The Insurance Institute for Highway Safety (IIHS), along with the Highway Loss Data Institute, recently petitioned the National Highway Traffic Safety Administration (NHTSA) to update the Federal Motor Vehicle Safety Standards (FMVSS) that apply to motorcycle braking systems. Specifically, the IIHS asked the NHTSA to require antilock braking systems on all new motorcycles sold in the U.S.
The purpose of the petition is to reduce the number of injuries and deaths suffered by motorcyclists on U.S. roads each year, according to the IIHS. A 2011 NHTSA study found that, while the rates of death and injury in nearly all types of motor vehicle accidents were declining in the United States, the rates of death and injury in motorcycle crashes were climbing. Consequently, agencies like the NHTSA and IIHS—as well as many experienced San Jose motorcycle accident attorneys—have taken a particular interest in improving motorcycle safety.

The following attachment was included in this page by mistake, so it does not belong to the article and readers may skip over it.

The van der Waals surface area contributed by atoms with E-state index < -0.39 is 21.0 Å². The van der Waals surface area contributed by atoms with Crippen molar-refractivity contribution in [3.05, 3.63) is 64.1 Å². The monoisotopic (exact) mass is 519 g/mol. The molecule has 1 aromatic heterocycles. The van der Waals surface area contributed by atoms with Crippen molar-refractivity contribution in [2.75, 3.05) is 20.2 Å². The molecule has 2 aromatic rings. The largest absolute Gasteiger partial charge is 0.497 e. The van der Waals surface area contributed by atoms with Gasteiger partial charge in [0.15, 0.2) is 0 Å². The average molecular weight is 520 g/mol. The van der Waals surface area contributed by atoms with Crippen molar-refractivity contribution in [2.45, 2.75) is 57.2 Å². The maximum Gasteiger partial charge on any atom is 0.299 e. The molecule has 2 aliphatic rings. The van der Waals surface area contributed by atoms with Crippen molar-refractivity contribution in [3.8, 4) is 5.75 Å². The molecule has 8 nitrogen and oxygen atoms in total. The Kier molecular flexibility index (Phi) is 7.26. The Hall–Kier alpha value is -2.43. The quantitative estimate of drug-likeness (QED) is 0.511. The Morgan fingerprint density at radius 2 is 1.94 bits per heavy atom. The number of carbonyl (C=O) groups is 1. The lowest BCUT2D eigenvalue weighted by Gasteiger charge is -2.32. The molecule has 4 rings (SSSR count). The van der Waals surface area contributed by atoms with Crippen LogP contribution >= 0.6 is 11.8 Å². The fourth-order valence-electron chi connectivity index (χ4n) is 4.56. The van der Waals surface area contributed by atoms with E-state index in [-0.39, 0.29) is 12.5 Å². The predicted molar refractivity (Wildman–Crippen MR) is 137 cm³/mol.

The IIHS’s petition is based on a study of motorcycle braking conditions performed by the IIHS. The study found that during an emergency situation, motorcyclists often hesitated to apply full force to their brakes, even when doing so could prevent a crash, due to the dangers posed by motorcycle brake lock up. The study also found that antilock brakes on motorcycles reduced the risk of a fall by 31 percent, even when the rider braked as hard as possible. The NHTSA has not yet responded to the petition.